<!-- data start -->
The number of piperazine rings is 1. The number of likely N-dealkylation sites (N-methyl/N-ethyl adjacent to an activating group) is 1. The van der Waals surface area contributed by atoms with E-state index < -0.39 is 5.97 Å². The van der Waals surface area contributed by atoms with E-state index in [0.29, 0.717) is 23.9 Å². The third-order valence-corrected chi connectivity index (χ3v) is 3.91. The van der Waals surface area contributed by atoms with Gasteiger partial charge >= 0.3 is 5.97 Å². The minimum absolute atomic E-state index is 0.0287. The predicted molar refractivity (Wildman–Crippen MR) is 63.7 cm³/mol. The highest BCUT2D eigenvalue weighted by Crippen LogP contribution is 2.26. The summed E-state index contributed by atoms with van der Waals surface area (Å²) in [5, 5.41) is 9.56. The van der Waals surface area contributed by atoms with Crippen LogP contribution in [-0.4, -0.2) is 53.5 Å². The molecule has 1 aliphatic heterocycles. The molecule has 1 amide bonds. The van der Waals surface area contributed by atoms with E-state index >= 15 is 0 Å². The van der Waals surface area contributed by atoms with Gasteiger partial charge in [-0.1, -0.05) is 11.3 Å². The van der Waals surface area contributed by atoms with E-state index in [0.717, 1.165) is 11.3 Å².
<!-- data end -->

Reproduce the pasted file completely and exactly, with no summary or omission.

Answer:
The number of piperazine rings is 1. The number of likely N-dealkylation sites (N-methyl/N-ethyl adjacent to an activating group) is 1. The van der Waals surface area contributed by atoms with E-state index < -0.39 is 5.97 Å². The van der Waals surface area contributed by atoms with E-state index in [0.29, 0.717) is 23.9 Å². The third-order valence-corrected chi connectivity index (χ3v) is 3.91. The van der Waals surface area contributed by atoms with Gasteiger partial charge >= 0.3 is 5.97 Å². The minimum absolute atomic E-state index is 0.0287. The predicted molar refractivity (Wildman–Crippen MR) is 63.7 cm³/mol. The highest BCUT2D eigenvalue weighted by Crippen LogP contribution is 2.26. The summed E-state index contributed by atoms with van der Waals surface area (Å²) in [5, 5.41) is 9.56. The van der Waals surface area contributed by atoms with Crippen LogP contribution in [-0.4, -0.2) is 53.5 Å². The molecule has 1 aliphatic heterocycles. The molecule has 1 amide bonds. The van der Waals surface area contributed by atoms with E-state index >= 15 is 0 Å². The van der Waals surface area contributed by atoms with Gasteiger partial charge in [-0.1, -0.05) is 11.3 Å². The van der Waals surface area contributed by atoms with E-state index in [0.717, 1.165) is 11.3 Å².